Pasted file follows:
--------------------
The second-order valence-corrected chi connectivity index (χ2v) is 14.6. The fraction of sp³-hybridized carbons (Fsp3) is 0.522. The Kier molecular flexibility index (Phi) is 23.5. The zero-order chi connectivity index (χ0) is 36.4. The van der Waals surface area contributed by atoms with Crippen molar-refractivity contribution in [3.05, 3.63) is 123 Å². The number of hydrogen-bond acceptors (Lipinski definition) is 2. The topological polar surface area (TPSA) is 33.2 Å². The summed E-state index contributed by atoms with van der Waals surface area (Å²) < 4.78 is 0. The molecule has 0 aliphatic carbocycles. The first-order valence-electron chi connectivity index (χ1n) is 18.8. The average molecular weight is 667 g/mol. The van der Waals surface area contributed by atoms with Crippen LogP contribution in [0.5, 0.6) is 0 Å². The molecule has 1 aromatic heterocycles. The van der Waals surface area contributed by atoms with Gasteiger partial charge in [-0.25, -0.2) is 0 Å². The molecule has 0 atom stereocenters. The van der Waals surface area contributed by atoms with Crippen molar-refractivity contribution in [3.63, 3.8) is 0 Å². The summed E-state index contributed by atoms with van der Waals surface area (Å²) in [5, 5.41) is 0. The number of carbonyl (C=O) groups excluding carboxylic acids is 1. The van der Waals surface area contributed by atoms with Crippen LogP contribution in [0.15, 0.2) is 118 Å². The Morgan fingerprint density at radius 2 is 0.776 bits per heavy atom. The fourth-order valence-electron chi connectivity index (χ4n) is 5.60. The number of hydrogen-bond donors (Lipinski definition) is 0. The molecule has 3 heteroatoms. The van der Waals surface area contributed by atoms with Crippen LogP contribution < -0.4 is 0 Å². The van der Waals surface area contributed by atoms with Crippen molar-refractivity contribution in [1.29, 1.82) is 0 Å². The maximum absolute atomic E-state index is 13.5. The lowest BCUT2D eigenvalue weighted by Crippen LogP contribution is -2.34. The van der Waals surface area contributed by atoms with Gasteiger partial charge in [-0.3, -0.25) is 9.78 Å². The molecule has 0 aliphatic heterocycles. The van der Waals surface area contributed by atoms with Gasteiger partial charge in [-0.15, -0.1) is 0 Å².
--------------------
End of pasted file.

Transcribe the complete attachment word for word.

The second-order valence-corrected chi connectivity index (χ2v) is 14.6. The fraction of sp³-hybridized carbons (Fsp3) is 0.522. The Kier molecular flexibility index (Phi) is 23.5. The zero-order chi connectivity index (χ0) is 36.4. The van der Waals surface area contributed by atoms with Crippen molar-refractivity contribution in [3.05, 3.63) is 123 Å². The number of hydrogen-bond acceptors (Lipinski definition) is 2. The topological polar surface area (TPSA) is 33.2 Å². The summed E-state index contributed by atoms with van der Waals surface area (Å²) < 4.78 is 0. The molecule has 0 aliphatic carbocycles. The first-order valence-electron chi connectivity index (χ1n) is 18.8. The average molecular weight is 667 g/mol. The van der Waals surface area contributed by atoms with Crippen LogP contribution in [0.5, 0.6) is 0 Å². The molecule has 1 aromatic heterocycles. The van der Waals surface area contributed by atoms with Gasteiger partial charge in [-0.25, -0.2) is 0 Å². The molecule has 0 atom stereocenters. The van der Waals surface area contributed by atoms with Crippen molar-refractivity contribution in [3.63, 3.8) is 0 Å². The summed E-state index contributed by atoms with van der Waals surface area (Å²) in [5, 5.41) is 0. The number of carbonyl (C=O) groups excluding carboxylic acids is 1. The van der Waals surface area contributed by atoms with Crippen LogP contribution in [0.15, 0.2) is 118 Å². The Morgan fingerprint density at radius 2 is 0.776 bits per heavy atom. The fourth-order valence-electron chi connectivity index (χ4n) is 5.60. The number of hydrogen-bond donors (Lipinski definition) is 0. The molecule has 3 heteroatoms. The van der Waals surface area contributed by atoms with Crippen LogP contribution < -0.4 is 0 Å². The van der Waals surface area contributed by atoms with Crippen molar-refractivity contribution in [1.29, 1.82) is 0 Å². The maximum absolute atomic E-state index is 13.5. The lowest BCUT2D eigenvalue weighted by Crippen LogP contribution is -2.34. The van der Waals surface area contributed by atoms with Gasteiger partial charge in [-0.3, -0.25) is 9.78 Å². The molecule has 0 aliphatic heterocycles. The van der Waals surface area contributed by atoms with Gasteiger partial charge in [-0.15, -0.1) is 0 Å².